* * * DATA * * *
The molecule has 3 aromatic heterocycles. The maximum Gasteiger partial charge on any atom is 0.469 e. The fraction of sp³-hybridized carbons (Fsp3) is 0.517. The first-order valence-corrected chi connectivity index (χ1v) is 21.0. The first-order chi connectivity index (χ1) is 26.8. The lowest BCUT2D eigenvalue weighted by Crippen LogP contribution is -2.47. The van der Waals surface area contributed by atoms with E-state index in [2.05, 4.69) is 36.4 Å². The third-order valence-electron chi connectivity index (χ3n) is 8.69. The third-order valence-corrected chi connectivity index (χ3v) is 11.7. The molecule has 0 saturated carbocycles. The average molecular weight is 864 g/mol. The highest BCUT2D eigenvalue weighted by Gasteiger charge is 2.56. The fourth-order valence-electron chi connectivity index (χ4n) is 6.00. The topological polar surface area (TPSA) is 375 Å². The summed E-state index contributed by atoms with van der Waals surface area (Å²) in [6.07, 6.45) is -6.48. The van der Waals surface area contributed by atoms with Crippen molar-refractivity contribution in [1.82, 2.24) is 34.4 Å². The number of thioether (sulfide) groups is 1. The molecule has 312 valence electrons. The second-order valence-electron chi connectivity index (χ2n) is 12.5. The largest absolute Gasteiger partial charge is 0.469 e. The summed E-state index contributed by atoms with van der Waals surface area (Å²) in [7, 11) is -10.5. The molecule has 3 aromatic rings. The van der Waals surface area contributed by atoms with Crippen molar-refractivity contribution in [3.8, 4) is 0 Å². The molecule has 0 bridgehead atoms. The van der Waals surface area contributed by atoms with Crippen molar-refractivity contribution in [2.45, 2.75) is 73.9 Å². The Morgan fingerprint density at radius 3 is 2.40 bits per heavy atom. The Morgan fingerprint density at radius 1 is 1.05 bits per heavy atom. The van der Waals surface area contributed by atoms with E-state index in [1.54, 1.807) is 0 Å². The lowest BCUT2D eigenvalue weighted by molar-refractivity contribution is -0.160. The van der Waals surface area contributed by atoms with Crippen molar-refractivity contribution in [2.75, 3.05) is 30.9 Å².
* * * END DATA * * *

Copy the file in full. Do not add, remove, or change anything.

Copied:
The molecule has 3 aromatic heterocycles. The maximum Gasteiger partial charge on any atom is 0.469 e. The fraction of sp³-hybridized carbons (Fsp3) is 0.517. The first-order valence-corrected chi connectivity index (χ1v) is 21.0. The first-order chi connectivity index (χ1) is 26.8. The lowest BCUT2D eigenvalue weighted by Crippen LogP contribution is -2.47. The van der Waals surface area contributed by atoms with E-state index in [2.05, 4.69) is 36.4 Å². The third-order valence-electron chi connectivity index (χ3n) is 8.69. The third-order valence-corrected chi connectivity index (χ3v) is 11.7. The molecule has 0 saturated carbocycles. The average molecular weight is 864 g/mol. The highest BCUT2D eigenvalue weighted by Gasteiger charge is 2.56. The fourth-order valence-electron chi connectivity index (χ4n) is 6.00. The topological polar surface area (TPSA) is 375 Å². The summed E-state index contributed by atoms with van der Waals surface area (Å²) in [6.07, 6.45) is -6.48. The van der Waals surface area contributed by atoms with Crippen molar-refractivity contribution in [1.82, 2.24) is 34.4 Å². The number of thioether (sulfide) groups is 1. The molecule has 312 valence electrons. The second-order valence-electron chi connectivity index (χ2n) is 12.5. The largest absolute Gasteiger partial charge is 0.469 e. The summed E-state index contributed by atoms with van der Waals surface area (Å²) in [7, 11) is -10.5. The molecule has 3 aromatic rings. The van der Waals surface area contributed by atoms with Crippen molar-refractivity contribution in [3.8, 4) is 0 Å². The molecule has 0 bridgehead atoms. The van der Waals surface area contributed by atoms with Crippen molar-refractivity contribution in [2.45, 2.75) is 73.9 Å². The Morgan fingerprint density at radius 3 is 2.40 bits per heavy atom. The Morgan fingerprint density at radius 1 is 1.05 bits per heavy atom. The van der Waals surface area contributed by atoms with E-state index in [1.54, 1.807) is 0 Å². The lowest BCUT2D eigenvalue weighted by molar-refractivity contribution is -0.160. The van der Waals surface area contributed by atoms with Crippen molar-refractivity contribution in [2.75, 3.05) is 30.9 Å².